It was hot; it was over 90 degrees both on Saturday and Sunday. It was dry; on both days we had to hike about 10 miles without encountering a water source. I couldn’t forget that the sunlight was poisonous and the mosquitoes at camp were mischievous because of the tanning and bug bites on my arms.
Not like the sections 3 and 4 of this trail, the sections 6 and 7 we hiked this time were not well marked—both the starting point and end point were hard to locate. If not because we had a participant with sharp eyes, we could have wasted so much time even before we headed into the woods. Most of the trail was either rocky plus wobbly or covered by overgrown ferns and sometimes poison ivy. But the worst experience happened when we almost got lost because a lumber company used the same color paint as the trail blazes to mark their logging area.
So you might ask, “why were you guys there?” It was fun regardless of all the hassle and sweat, and we were so excited when we finally reached a big creek, dipping in the chilling water and drinking from an abundant water supply. At night, camping at a clearing, sleeping so deeply under the starlight generated thousands of years ago. Water, food, and rest. It’s so easy to feel satisfied in the outdoors, because other than those basics, what else do we really need?
Saturday morning, the trip started with a long but gradual uphill on paved roads and dirt roads. We traveled by farms, passed some houses and a church. Local residents waved at us and we didn’t see other human beings until the next day we hiked through the Cowans Gap State Park. The road walking was pleasant but a bit boring. I was anxious to be in the woods, and hike on the “real” trail.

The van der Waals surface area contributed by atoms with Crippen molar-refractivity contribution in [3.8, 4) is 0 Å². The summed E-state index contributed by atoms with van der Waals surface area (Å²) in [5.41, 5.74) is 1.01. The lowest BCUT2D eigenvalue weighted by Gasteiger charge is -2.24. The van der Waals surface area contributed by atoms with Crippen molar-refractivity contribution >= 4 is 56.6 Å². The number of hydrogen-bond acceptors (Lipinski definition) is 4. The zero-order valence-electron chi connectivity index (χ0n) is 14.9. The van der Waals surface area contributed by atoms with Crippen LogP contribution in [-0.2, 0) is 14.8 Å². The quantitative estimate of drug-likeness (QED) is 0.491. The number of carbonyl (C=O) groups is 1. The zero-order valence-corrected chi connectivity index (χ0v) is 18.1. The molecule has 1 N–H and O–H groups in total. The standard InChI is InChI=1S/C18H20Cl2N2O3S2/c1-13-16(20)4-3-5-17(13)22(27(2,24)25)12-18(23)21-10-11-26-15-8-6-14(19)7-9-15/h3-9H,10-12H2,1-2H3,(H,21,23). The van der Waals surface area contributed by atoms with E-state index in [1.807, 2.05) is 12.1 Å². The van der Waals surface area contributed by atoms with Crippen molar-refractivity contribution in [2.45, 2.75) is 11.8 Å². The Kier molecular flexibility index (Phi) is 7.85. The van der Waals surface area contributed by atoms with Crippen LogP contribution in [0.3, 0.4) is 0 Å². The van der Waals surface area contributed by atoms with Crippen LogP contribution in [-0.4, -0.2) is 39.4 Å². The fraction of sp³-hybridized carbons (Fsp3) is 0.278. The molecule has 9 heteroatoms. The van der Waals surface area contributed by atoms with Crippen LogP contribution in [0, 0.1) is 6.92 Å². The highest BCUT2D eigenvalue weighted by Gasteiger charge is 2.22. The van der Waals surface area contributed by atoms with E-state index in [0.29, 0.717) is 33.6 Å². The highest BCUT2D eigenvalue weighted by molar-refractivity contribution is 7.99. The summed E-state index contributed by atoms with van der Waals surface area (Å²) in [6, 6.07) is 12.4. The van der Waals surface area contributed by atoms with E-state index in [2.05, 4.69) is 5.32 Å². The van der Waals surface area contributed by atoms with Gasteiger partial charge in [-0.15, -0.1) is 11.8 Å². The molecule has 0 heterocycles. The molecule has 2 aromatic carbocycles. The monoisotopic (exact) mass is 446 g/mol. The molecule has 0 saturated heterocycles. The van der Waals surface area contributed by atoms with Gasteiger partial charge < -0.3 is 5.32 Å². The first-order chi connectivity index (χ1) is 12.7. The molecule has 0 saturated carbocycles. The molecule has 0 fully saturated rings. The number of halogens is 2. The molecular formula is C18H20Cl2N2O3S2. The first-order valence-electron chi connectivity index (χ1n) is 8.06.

The trail was very real. At numerous occasions, we had to walk on top of exposed rock fields. It was not like hopping rocks in a river. It was jamming the toes this second and trying to maintain our balance the next second. Stepping on an uneven rock field was hard enough; however, on top of it, we had to deal with sharp edges of the rocks and the fear of falling off while our centers of gravity were swinging.
Another challenge was the overgrown vegetation, and the worst enemy was not poison ivy, but thorns. I was in a long sleeve shirt and pants, but I couldn’t get away from them. They covered their identities with other greens and those spikes were like those shining eyes of wild wolves in the dark. They were always ready for an ambush, and there was no way to pass through them without putting on some scars.
My water was getting low. I carried 3 liters, and that was not enough. Participants were curious about where the next water source was. “Based on the guidebook, we will cross a stream in 2 miles, and then another stream 0.1 mile after that and another one 0.8 mile after that.” An hour had passed, there was a stream but it looked more like a stream ruin; it was basically dry, with some puddles of water which didn’t look drinkable. The situation was the same for the one which was 0.1 mile away from the current one.